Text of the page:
Getting a connection to the U.K. electric grid also can be expensive. Like those in most developed countries, the U.K.’s grid was designed decades ago to distribute power from large central stations. It's not set up for decentralized energy, and grid operators want new generators to bear the cost of upgrading the system. According to Bedford, connecting a 500-kilowatt wind turbine to the grid probably would have cost a community 100,000 pounds ($156,030) six years ago. It now costs as much as 6 million pounds ($9,361,800).
The law also makes it difficult for community energy groups to sell power directly to customers. The cooperative Wolfe chairs, Westmill, has 1,650 members and produces enough power for 1,400 customers. "It would be a perfect match" to sell the power locally, Wolfe says. But the co-op has to sell power through a licensed power provider as a go-between.
The U.K. Department of Energy and Climate Change (DECC) says in an email that it is “committed to empowering communities so they can take control of their energy use, cut their bills and contribute to carbon emissions targets." A working group will issue a report later this year on barriers and opportunities for community energy. "The impact of these groups in the overall energy market is growing," DECC says.
DECC notes that U.K.'s current market rules do allow groups choices for selling power locally, including by becoming licensed power providers. But Wolfe says these options are onerous, especially for community groups made mainly of volunteers with other full-time jobs.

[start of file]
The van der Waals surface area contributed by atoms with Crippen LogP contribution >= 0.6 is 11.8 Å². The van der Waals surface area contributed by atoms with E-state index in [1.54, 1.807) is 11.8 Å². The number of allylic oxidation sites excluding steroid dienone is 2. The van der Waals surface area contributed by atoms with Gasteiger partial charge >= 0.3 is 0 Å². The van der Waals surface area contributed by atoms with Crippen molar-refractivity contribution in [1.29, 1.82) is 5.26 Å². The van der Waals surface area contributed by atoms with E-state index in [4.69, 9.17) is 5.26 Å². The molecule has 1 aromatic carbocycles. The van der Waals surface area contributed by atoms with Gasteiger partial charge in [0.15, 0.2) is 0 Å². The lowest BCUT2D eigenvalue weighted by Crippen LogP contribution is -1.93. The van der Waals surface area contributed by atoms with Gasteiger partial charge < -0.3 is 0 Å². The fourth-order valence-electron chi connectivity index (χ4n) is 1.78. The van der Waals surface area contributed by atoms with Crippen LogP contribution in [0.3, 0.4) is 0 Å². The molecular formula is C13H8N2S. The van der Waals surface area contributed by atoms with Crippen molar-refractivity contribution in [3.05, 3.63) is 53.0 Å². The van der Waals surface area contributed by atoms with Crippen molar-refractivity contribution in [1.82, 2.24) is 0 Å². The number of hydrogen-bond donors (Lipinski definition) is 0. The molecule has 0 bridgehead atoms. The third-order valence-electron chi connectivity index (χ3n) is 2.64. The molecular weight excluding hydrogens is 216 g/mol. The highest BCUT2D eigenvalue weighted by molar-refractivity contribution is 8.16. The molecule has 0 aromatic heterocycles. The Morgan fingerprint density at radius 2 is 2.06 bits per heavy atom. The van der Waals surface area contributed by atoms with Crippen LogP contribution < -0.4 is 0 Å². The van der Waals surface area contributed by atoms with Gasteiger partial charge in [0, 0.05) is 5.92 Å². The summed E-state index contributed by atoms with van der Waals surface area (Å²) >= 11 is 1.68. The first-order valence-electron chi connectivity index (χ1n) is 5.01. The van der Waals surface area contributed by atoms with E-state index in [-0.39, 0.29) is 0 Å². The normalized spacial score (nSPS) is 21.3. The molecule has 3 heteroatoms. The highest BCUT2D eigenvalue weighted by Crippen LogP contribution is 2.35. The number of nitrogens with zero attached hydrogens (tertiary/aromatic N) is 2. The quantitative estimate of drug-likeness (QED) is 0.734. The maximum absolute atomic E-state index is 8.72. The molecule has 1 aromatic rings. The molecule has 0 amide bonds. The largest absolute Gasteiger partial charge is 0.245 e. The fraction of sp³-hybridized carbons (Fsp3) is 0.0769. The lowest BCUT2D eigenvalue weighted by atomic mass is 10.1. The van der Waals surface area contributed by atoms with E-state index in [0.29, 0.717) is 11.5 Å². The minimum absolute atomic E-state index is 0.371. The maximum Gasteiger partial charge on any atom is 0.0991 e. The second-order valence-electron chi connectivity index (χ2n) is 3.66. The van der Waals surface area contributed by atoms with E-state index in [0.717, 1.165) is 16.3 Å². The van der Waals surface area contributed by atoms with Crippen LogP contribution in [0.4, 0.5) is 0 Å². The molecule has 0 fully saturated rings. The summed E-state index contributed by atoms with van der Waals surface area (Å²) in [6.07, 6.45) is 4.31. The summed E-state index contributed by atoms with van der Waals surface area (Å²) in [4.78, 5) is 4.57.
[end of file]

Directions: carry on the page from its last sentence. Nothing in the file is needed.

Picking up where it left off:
That's the case in Balcombe, where Nixon, a restaurant manager, works on clean energy alongside a wine expert, a head gardener, a pilot, and an information technology manager. "We have a real mix of talent," Nixon says.
With 10:10’s help, the Balcombe group set up a community cooperative called REPOWERBalcombe. In the U.K., cooperatives can seek investors, and those investors can expect a modest return from energy sales, typically about 5 to 7 percent. Excess revenue goes to a community benefit fund. Many U.K. groups devote these funds to assisting low-income local households with energy costs.
Balcombe’s farm rooftop solar installation, funded with 36,500 pounds ($57,000) from local investors and grants, is a small start. It's able to generate enough to power for just seven of the village’s 760 homes. But it’s been transformative for REPOWERBalcombe.
"We are not an anti-fracking campaign," Nixon says. "We are pro-energy. We want to show there are alternatives to digging fossil fuel out of the ground."
This summer, the group is putting solar on the roofs of two local primary schools, and the schools plan to incorporate the installation into the curriculum. The co-op also hopes to raise funds for a 5 million pound ($7.8 million) solar project that will provide 100 percent of the power for Balcombe and a neighboring village.
Despite obstacles, Wolfe says many community energy groups are motivated to succeed.
"Energy is traditionally something that is done to you. You have no control. People are fed up with that,” he says. “This is a way of taking your energy future into your hands."